Time is money and nowhere is this clearer than on a construction site where there is consistent pressure to meet the strict schedules set by project owners. These tight deadlines mean that there are often multiple professionals working on site at the same time, from laborers and carpenters to plumbers, electricians and even decorators.
One of the biggest challenges of multi-employer construction sites is that each individual employer will likely have their own safety protocols, work methods and best practices and these don’t always align with one another across the construction site. This means that unless you take action, you’ve got workers adhering to differing safety standards across your project – a definite recipe for danger. As the construction safety manager in charge of the site, the overall safety of everyone on site regardless of their employer is your responsibility. So, how can you be sure that all workers are operating safely and understand their responsibilities to identify and mitigate the many risks associated with working on an active construction project?
Here are GoContractor’s top tips on how to enforce safety guidelines while keeping your construction project running on schedule.
1. Follow ANSI/ASSP A10.33-2020 US safety standards
The newly revised A10.33-2020 voluntary consensus standard from the American Society of Safety Professionals sets out general safety and health program requirements for multi-employer construction sites and projects while also identifying specific project entities, roles and responsibilities. While this is a US standard, these safety practices are globally applicable. Here are the defined responsibilities of some key roles according to these guidelines:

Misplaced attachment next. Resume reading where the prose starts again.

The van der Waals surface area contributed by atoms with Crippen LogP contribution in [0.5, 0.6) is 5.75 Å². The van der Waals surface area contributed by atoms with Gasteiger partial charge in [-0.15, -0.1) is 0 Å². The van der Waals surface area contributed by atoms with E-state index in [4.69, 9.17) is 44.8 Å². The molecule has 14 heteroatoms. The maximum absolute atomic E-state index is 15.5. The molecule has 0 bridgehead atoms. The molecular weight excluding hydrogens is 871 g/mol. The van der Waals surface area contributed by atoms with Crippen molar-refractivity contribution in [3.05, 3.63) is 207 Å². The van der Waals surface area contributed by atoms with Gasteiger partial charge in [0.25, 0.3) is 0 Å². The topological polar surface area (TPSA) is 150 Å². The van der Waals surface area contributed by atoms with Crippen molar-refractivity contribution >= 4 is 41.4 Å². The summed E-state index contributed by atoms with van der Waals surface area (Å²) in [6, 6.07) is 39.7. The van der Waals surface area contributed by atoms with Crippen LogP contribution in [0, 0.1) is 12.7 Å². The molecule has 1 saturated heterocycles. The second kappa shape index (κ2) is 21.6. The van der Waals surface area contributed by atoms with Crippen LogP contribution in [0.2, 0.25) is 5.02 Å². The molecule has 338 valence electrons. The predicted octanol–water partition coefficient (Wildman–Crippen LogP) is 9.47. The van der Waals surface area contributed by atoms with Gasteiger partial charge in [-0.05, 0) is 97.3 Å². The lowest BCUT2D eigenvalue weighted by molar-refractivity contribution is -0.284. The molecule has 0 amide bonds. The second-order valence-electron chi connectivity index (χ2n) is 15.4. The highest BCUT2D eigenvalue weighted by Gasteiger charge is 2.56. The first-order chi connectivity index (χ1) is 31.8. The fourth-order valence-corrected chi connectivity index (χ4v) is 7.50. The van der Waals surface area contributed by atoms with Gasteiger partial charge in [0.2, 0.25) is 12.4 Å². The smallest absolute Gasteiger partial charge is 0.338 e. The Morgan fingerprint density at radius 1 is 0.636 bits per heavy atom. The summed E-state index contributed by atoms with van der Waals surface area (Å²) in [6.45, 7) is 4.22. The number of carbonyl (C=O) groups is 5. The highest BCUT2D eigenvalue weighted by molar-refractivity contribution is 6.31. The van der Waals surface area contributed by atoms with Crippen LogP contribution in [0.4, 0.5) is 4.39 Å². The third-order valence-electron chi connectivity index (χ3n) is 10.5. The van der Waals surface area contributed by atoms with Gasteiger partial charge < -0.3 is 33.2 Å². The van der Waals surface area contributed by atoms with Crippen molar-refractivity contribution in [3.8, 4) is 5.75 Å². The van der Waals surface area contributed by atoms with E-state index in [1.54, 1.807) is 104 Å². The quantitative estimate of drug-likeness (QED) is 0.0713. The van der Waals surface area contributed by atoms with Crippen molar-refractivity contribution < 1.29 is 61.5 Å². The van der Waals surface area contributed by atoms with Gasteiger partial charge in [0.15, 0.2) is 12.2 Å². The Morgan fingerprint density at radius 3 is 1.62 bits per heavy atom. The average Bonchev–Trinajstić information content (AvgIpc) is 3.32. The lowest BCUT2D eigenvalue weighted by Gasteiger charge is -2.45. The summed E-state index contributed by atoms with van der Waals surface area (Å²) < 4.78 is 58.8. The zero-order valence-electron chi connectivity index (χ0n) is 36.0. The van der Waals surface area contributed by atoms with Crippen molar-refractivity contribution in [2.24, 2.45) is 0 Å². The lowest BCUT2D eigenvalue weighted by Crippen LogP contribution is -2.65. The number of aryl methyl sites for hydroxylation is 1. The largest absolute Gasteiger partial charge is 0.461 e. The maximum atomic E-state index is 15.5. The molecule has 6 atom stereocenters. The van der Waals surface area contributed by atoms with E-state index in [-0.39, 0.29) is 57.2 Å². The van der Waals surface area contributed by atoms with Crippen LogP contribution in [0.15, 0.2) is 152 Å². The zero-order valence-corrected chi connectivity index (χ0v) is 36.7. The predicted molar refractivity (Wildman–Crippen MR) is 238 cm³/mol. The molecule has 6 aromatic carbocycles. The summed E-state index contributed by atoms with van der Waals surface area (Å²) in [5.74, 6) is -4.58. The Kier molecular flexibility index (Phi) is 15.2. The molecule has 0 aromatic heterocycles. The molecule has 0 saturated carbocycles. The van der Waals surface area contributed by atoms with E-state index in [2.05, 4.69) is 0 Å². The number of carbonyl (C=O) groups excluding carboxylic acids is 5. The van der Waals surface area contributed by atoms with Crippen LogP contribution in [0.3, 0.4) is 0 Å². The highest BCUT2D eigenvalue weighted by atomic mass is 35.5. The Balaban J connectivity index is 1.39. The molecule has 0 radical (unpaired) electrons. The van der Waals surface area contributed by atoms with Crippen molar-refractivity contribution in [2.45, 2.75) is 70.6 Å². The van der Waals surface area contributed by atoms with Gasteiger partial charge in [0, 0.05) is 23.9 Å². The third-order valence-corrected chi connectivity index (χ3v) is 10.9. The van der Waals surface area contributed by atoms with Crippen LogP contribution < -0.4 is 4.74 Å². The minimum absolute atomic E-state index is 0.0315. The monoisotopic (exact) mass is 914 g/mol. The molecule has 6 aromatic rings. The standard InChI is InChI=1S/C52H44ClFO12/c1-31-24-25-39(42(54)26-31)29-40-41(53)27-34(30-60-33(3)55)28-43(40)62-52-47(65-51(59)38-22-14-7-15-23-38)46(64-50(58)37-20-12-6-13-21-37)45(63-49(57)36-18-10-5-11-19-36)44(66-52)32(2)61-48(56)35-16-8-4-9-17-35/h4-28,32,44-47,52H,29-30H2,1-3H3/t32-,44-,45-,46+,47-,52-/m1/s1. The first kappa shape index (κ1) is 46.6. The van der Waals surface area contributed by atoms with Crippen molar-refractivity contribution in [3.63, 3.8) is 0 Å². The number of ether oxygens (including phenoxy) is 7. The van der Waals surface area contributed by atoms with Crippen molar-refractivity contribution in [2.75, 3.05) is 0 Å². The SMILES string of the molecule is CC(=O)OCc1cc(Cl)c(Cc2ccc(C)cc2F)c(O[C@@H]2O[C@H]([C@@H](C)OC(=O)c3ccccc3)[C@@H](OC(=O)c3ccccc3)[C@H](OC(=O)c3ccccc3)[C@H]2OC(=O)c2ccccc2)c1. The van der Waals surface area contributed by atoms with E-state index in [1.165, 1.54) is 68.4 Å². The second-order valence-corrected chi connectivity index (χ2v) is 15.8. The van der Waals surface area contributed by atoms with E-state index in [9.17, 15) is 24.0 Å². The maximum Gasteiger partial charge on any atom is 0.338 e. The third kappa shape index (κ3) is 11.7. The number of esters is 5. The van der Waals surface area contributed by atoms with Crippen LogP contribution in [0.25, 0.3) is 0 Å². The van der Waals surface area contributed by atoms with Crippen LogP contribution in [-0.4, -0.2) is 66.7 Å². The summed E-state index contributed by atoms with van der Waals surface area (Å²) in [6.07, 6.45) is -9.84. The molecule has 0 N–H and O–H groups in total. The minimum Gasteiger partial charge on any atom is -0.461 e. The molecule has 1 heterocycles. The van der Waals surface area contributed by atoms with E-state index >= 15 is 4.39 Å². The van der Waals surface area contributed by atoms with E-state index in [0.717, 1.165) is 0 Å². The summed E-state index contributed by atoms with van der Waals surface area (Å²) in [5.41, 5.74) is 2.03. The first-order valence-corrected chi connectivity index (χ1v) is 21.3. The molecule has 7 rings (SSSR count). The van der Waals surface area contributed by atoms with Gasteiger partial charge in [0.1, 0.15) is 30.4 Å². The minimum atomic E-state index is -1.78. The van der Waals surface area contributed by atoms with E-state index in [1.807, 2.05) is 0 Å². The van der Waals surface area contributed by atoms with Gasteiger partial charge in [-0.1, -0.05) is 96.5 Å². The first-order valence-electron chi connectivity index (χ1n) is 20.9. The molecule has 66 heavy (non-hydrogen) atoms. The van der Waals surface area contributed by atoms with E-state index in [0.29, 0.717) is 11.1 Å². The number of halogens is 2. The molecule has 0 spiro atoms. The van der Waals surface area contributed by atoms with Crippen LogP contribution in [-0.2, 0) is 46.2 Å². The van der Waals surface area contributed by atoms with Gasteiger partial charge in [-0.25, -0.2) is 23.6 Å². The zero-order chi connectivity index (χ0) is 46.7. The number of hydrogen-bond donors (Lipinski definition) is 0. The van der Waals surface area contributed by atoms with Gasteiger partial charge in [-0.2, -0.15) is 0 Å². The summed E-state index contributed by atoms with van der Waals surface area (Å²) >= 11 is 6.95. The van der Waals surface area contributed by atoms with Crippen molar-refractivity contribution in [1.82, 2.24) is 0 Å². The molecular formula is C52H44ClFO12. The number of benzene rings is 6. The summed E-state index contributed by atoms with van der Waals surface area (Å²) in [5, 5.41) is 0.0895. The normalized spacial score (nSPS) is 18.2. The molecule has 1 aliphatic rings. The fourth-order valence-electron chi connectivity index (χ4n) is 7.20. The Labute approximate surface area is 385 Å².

The owner has a responsibility to show a commitment to safety throughout the duration of the project.
The project constructor maintains responsibility for managing contracted works and creating an efficient and executable project-specific safety and health plan that is effective at maintaining the safety of everyone on site, both on paper and in practice.
The construction manager is responsible for implementing processes that ensure that the owner’s requirements for safety are incorporated into each stage of the project, from the design specifications down to the final construction.
Contractors must ensure that they carry out work in accordance with the information set out in the project-specific safety and health plan.
Suppliers must also liaise with the project constructor to maintain safety when delivering materials for the project to site.
You can check out the full safety standards here.
2. Carry out daily risk assessments and toolbox briefings
Tight deadlines also mean that new tasks are carried out virtually every day on construction projects and with each new activity comes a range of new potential hazards that everyone on site needs to be aware of. Construction safety managers on multi-employer construction projects should ideally carry out daily risk assessments based on the works to be completed and risks that they pose. This information can then be successfully relayed to construction managers and supervising contractors to pass onto their teams, ensuring efficient communication throughout the workforce.